It was a notably different crowd than on the Cannes beaches, with the luxury restaurants on the sand offering 20 euro cocktails. This felt normal, rural, a bit like a lake in Missouri. (But give me a Mediterranean bay any day.)acs_0337acs_0349acs_0346 acs_0331acs_0366acs_0365acs_0367acs_0364 It was a day well-worth 7 euros, I’ll say that much. Good things can happen when you jump on a train.

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puy de dôme hike

Last weekend we hiked the Puy de Dôme, a dormant volcano in the Massif Central. The Auvergne region is nearly synonymous with these volcans, which account for the green lunar landscape of the area. volcan-viewsvolcan

Lonely Planet chose the Auvergne region as one of the top ten regions of the world to visit in 2016, saying “Auvergne has long been overlooked for being too peaceably rural. But that’s all changing, as French travellers weary of tourist-clogged rivieras seek escape here. The Auvergne has responded by reinventing itself with ambitious art projects and a portfolio of wilderness adventures, without ever losing its small-town charisma.”

I can attest to that. After all, last summer I visited Puy-en-Velay and was so charmed by the views and sloping cobblestone streets, the lack of tourists and the tiny brasseries, that I put the Auvergne on my application as one of my top choices for where to live this year.

Here in Montluçon, in the département of the Allier, the geography is a bit different. Though there are no ancient volcanos rising from the ground, the town has been called the porte d’entrée (entryway) into the Auvergne. Getting from Montluçon to the Massif Central is just a short trip south–or it should be.

Mary and I had planned to take the train to Clermont-Ferrand (the largest city in the region; only a few miles away from the Puy de Dôme), but in a last-minute change of plans, a French friend offered to drive us.

G showed up at our house in attire more suited to a discothèque than a vigorous hike, though this wasn’t the only expectation he challenged.

Men are thought to avoid asking for directions, but the trend must not extend to France as G inquired probably a dozen times about the proper route.

It turns out you cannot simply put the name of a volcano into the GPS. Puy de Dôme was close–we could see its trademark antenna–but couldn’t find a parking lot or the start of the trail.

We listened to French rap and wound through the hills, the language barrier presenting occasional moments of hilarity. After the fifth or sixth u-turn, I got my book out, only looking up twenty minutes later when I heard Mary laughing hysterically from the front seat.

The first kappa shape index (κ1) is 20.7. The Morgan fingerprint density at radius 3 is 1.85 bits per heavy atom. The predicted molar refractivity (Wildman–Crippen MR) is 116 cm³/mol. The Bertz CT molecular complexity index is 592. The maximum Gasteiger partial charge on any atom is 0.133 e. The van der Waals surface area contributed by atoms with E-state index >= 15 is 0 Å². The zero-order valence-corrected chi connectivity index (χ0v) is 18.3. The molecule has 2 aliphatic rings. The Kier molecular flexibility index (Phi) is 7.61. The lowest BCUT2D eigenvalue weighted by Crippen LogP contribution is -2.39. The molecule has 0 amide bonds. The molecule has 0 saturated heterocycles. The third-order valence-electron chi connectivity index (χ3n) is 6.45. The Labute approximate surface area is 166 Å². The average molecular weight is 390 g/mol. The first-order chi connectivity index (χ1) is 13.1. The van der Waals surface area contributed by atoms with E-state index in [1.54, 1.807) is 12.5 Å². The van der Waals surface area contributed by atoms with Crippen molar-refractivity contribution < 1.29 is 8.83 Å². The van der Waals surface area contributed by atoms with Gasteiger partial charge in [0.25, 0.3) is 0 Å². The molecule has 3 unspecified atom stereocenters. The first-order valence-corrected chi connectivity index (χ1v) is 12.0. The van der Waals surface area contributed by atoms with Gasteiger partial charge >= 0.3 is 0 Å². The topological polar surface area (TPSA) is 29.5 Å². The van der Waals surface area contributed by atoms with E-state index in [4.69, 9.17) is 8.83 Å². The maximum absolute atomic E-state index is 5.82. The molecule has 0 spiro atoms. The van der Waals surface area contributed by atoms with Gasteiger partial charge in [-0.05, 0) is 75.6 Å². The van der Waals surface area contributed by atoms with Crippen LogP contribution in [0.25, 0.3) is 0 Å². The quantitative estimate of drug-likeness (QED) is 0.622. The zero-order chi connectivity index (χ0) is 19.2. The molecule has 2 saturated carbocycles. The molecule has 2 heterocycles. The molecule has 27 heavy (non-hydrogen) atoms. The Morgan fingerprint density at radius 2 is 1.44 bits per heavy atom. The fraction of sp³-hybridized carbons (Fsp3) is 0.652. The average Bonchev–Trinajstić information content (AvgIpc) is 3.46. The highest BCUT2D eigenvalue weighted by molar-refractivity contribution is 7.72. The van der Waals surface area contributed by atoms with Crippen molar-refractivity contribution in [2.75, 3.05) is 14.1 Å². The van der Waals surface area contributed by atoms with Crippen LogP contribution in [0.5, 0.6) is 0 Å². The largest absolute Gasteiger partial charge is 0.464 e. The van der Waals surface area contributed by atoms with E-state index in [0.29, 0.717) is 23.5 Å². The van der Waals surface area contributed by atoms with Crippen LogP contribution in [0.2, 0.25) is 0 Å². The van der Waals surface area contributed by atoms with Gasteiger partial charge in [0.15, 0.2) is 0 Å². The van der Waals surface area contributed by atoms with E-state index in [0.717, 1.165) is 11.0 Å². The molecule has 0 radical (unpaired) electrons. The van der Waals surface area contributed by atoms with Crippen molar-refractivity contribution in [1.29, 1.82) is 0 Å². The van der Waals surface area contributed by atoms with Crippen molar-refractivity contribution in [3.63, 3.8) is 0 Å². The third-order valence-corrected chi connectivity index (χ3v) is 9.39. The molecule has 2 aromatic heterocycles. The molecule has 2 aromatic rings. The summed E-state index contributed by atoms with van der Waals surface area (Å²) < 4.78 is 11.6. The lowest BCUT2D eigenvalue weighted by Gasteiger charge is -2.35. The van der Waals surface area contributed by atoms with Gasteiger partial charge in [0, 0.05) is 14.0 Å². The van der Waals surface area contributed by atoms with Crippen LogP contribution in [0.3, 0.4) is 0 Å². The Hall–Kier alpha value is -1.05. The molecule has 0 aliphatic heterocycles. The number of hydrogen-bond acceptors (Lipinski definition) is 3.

She didn’t have to explain. Just ahead, a line of cars had formed, waiting as a herd of red cows wandered lazily down the road.cows

A few blasts of of the horn quickly took care of the problem.

The cows were not the last hurdle, but after a few more wrong turns and a brief visit to the wrong puy, we soon arrived. It’s possible to take a tram to the top, but we were craving fresh air and exercise and had gotten lucky with a sixty-five degree day. tram.jpgIt took us a leisurely hour to get to the top, level with the paragliders. For 85 euros, we could have joined them, though my stomach dropped at the idea. Maybe next time…para 2.jpgjess auv.jpgpretty trees auvergne.jpgdomesky-hikeimg_2437sunIt’s funny: though the view from the top is clearly gorgeous, more well-known is the view from Clermont-Ferrand of the Puy de Dôme itself. At the top a sign explained how a famous French author (if only I could remember who) would always gaze at the Puy from afar, but when he saw the view from the top, he was sorely disappointed. He wrote about it in a letter, expressing something like righteous indignation.

While I don’t share the man’s bad attitude, I will admit there’s something impressive about the Puy de Dôme in silhouette, something you miss standing at the top.

Still, the view is breathtaking: almost prehistoric, incongruous with the rest of France.

We hiked down (the word rolled would almost be appropriate with how steep it was) in about half an hour. It was easier on the lungs but worked a whole new set of leg muscles.

Back in Clermont-Ferrand, we made a quick visit to the cathedral before having dinner in a little crêperie. The Notre-Dame de l’Assomption is, I think, my favorite cathedral in France. Unlike Notre-Dame de Paris, it’s not swarming with tourists, and something about it makes me think strongly of fairytales, like it’s not quite real.

Mary and I visited a few weeks ago when we were in Clermont for our TAPIF orientation. When we took the train to return to Montluçon, the sun was setting a brilliant violet and the cathedral stood high and dark above the city, still visible as the train swayed and creaked away from Clermont. I think we all have buildings or sights or works of art that speak to us for inexplicable reasons, and this place does that for me.

On our first visit, an organist played high above as a few quiet visitors wandered the perimeters. The music gave me chills.img_1864-1img_1862-1img_1787-1img_1863-1

clermont cath.jpgDinner was savory crepes and sweet crepes and wine. We pored over the menu, delirious after not eating all day. I chose something with coquilles de St Jacques, emmental, mushrooms, crême fraiche, and for dessert, a crêpe with chocolate and bananas and peanut butter (something you don’t often see here!). We found that Mary’s accent improves when she impersonates a French man, and the meal ended on an exciting note when the server set both of our crèpes on fire, though only one included alcohol and was supposed to be flambéed.

It was a good weekend in Clermont and I suspect we’ll have many more. It’s just an hour and a ten-dollar train ride away!